Michelle Obama returned to Jimmy Fallon's The Tonight Show Wednesday to say goodbye not just to Fallon, but to the whole country. This is the week of farewells from the Obamas. Last Friday Michelle gave her final speech, and then of course, President Obama gave his farewell speech in Chicago on Tuesday. But there was something more personal about Michelle's full-episode appearance on the late-night show; you really felt her emotion. Once again on The Tonight Show, Michelle Obama shared a message that every kid should hear.
It came up when Fallon asked her about the emotions she's feeling as her family gets ready to leave the White House. "I feel like crying right now," Obama told Fallon. "I didn't think it was gonna be that emotional, because it's like, we're ready, we're good. It's been eight years; eight years is enough. We're packed up." But there have been emotions after all — including at Michelle's final speech on Friday. Fallon asked her why. "Talking about kids," Obama responded. "Kids are my heart." Then she went on to share an important message:
When I think about the fact that some of them are afraid of the future, of what is to come, I don’t want them to be afraid. I want them to embrace the future and know that the world is getting better. We have bumps in the road. We have ups and downs but I want our kids to move forward — I don’t care where they come from — with strength and with hope.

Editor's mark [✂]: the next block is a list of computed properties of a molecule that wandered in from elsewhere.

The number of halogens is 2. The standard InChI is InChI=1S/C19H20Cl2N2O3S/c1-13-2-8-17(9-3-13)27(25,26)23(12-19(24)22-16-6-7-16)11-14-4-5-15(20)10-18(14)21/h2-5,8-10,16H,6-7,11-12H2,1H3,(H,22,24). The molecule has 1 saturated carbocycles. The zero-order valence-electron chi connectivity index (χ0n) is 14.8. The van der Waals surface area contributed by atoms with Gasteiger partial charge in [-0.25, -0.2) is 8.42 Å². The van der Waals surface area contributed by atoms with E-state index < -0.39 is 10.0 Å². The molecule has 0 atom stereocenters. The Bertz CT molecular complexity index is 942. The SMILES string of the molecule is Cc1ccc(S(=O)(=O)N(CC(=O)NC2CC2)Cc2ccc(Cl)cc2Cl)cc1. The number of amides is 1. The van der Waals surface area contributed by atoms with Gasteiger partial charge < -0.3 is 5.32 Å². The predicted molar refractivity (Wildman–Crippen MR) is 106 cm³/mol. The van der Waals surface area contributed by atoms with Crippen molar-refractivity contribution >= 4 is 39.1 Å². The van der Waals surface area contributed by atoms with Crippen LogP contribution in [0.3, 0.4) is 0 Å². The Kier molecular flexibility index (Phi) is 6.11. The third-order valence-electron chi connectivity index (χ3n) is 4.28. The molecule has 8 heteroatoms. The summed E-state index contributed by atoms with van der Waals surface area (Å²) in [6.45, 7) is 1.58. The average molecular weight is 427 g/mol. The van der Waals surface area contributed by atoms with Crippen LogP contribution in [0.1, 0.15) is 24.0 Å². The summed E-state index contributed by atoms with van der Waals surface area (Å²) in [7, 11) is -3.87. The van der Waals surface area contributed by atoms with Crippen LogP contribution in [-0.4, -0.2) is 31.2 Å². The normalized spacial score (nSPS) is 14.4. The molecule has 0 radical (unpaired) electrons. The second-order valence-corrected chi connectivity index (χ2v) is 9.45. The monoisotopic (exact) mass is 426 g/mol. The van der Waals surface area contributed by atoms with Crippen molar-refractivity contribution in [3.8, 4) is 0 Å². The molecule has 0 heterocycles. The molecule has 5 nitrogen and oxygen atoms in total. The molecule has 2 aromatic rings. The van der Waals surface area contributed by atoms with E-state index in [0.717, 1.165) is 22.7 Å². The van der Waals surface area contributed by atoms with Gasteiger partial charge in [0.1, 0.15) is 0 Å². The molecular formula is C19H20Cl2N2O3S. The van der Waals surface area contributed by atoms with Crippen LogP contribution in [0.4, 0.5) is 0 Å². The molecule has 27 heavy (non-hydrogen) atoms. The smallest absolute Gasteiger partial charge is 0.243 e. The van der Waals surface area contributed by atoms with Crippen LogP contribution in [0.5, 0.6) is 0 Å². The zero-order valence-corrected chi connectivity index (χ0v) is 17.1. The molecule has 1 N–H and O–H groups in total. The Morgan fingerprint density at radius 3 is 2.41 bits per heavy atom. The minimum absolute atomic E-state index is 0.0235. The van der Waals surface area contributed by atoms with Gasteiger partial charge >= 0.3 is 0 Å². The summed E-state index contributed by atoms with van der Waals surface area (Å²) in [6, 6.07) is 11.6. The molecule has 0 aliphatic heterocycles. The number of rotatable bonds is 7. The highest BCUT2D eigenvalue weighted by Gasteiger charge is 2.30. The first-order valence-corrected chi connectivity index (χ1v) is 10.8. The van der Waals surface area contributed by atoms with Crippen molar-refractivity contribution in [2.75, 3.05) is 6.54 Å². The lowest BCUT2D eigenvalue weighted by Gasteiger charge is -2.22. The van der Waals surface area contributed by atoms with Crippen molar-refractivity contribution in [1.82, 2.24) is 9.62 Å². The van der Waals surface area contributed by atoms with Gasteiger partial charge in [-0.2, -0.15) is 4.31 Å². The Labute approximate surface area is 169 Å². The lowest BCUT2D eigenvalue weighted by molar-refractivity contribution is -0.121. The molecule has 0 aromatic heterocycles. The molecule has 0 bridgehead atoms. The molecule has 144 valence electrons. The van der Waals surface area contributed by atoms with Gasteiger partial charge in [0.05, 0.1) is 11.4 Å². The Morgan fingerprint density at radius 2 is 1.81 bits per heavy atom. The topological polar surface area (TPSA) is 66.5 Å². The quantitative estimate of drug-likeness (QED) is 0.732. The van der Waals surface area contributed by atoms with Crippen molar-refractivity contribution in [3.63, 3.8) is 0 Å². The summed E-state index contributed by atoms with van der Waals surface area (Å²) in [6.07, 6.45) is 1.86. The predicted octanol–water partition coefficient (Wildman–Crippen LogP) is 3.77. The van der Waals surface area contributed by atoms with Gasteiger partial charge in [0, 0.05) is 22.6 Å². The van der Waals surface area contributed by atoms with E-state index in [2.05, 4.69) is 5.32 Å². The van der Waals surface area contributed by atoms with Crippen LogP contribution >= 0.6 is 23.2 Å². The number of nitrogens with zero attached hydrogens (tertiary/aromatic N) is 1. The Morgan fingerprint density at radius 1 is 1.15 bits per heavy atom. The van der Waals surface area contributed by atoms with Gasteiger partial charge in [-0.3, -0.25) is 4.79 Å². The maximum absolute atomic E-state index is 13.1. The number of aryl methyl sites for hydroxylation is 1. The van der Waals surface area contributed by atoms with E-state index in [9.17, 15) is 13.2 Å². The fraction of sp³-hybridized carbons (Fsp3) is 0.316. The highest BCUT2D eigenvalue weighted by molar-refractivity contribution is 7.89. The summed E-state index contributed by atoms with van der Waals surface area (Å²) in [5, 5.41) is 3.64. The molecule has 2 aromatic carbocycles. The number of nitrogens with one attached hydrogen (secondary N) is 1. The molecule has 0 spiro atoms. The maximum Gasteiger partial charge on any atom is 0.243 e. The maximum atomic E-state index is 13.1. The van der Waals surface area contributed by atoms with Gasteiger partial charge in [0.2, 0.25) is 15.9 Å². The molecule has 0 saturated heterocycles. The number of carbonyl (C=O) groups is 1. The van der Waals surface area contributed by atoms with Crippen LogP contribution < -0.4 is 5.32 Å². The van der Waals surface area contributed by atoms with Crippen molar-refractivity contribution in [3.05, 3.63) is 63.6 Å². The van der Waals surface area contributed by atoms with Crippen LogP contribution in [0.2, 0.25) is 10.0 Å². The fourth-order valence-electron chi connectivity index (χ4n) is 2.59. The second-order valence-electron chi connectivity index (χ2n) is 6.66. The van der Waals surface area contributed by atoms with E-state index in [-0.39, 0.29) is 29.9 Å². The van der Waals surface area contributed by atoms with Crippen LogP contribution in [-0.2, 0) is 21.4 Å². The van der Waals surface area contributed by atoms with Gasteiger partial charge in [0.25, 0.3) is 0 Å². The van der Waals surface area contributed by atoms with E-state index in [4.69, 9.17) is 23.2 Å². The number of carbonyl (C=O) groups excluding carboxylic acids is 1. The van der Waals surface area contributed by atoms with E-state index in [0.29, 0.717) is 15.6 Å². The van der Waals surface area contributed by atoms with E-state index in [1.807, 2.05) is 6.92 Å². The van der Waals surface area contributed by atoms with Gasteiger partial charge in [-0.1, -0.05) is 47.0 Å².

This was very similar to the message she shared in her last speech. She was speaking Friday at an event to honor the School Counselor of the Year, Terri Tchorzynski. Her speech looked back at her time in Washington, but it also focused on the message that children should not be scared of the future. "Don't be afraid, you hear me?" Obama told the crowd, asking young people to be "determined" and "empowered" and to "lead by example with hope."
As for her own kids, Obama talked about their reaction to her husband's farewell Tuesday. Malia was there crying, but Sasha didn't go to Chicago. She had a final the next morning. "You know the Obamas. Girl, sorry, you better take your test. You can say goodbye later," Obama explained. Fallon commended that decision as an example of Sasha being a good student, but also the Obamas being good parents.
Starting Jan. 20, Michelle will no longer be the first lady, but that doesn't mean we can't look to her to inspire the nation's young people. She's promised to remain an advocate, and after her husband leaves office, we're likely to hear more vital messages from her on children and a host of other issues.